Fisher's defenders say the famed author, who died in 1958, stood up for prison reform, adult education and war relief. They say she is being judged unfairly over a minor association with the now-vilified eugenics movement.
Meanwhile, critics contend that she stereotyped Native Americans and French Canadians in her work and quietly endorsed the "better breeding" goals of eugenics.
Fisher was a member of the Vermont Commission on Country Life, an outgrowth of the Vermont Eugenics Survey directed by University of Vermont professor Henry Perkins in the 1920s and early 1930s.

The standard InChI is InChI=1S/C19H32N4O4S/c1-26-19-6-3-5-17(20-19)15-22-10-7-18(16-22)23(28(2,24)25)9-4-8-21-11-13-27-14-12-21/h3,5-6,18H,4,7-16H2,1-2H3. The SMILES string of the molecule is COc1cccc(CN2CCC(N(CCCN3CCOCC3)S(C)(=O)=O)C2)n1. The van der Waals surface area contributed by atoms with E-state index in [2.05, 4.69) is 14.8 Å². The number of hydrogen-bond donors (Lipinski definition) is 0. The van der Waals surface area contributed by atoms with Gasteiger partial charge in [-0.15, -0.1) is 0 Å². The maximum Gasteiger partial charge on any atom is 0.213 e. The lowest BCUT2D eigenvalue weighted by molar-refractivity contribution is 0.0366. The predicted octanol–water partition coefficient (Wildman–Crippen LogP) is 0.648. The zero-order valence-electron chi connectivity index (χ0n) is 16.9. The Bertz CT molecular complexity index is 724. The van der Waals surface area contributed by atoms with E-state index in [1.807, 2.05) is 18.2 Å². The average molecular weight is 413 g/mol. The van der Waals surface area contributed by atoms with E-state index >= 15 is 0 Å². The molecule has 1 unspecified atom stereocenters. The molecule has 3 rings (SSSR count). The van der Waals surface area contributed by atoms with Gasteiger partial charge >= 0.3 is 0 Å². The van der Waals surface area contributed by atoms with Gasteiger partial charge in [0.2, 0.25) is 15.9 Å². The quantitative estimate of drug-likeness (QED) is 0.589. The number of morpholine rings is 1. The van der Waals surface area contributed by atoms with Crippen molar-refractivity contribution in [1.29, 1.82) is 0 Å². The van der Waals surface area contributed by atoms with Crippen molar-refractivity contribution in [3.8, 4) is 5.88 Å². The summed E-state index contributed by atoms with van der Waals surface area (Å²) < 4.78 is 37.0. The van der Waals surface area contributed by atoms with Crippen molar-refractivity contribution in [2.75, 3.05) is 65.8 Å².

The survey championed Vermont's original Anglo-Protestant "seedbed" and targeted French Canadians, Native Americans and "gypsy" families in pedigree studies that were designed to identify "degenerate" and "feeble-minded" Vermont residents.
The Library Board passed a resolution Tuesday that urged the state librarian to rename the award in a way that recognizes and encourages authors of children's literature, especially those with a Vermont connection.